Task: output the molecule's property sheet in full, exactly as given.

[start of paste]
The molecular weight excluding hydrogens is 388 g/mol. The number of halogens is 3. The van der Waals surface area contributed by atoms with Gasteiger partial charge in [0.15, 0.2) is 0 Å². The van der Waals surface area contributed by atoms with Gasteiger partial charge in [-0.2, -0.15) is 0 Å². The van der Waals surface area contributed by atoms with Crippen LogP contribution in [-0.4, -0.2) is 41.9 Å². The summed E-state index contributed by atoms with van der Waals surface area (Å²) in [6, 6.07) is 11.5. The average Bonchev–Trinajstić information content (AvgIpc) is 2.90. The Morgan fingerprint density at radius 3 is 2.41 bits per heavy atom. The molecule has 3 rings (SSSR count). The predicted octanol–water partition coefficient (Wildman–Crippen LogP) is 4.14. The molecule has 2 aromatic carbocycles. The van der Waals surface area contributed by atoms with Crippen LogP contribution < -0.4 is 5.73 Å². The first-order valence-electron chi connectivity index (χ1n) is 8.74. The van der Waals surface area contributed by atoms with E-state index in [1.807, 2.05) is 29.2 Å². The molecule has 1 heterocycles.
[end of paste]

The molecular weight excluding hydrogens is 388 g/mol. The number of halogens is 3. The van der Waals surface area contributed by atoms with Gasteiger partial charge in [0.15, 0.2) is 0 Å². The van der Waals surface area contributed by atoms with Gasteiger partial charge in [-0.2, -0.15) is 0 Å². The van der Waals surface area contributed by atoms with Crippen LogP contribution in [-0.4, -0.2) is 41.9 Å². The summed E-state index contributed by atoms with van der Waals surface area (Å²) in [6, 6.07) is 11.5. The average Bonchev–Trinajstić information content (AvgIpc) is 2.90. The Morgan fingerprint density at radius 3 is 2.41 bits per heavy atom. The molecule has 3 rings (SSSR count). The predicted octanol–water partition coefficient (Wildman–Crippen LogP) is 4.14. The molecule has 2 aromatic carbocycles. The van der Waals surface area contributed by atoms with Crippen LogP contribution < -0.4 is 5.73 Å². The first-order valence-electron chi connectivity index (χ1n) is 8.74. The van der Waals surface area contributed by atoms with E-state index in [1.807, 2.05) is 29.2 Å². The molecule has 1 heterocycles.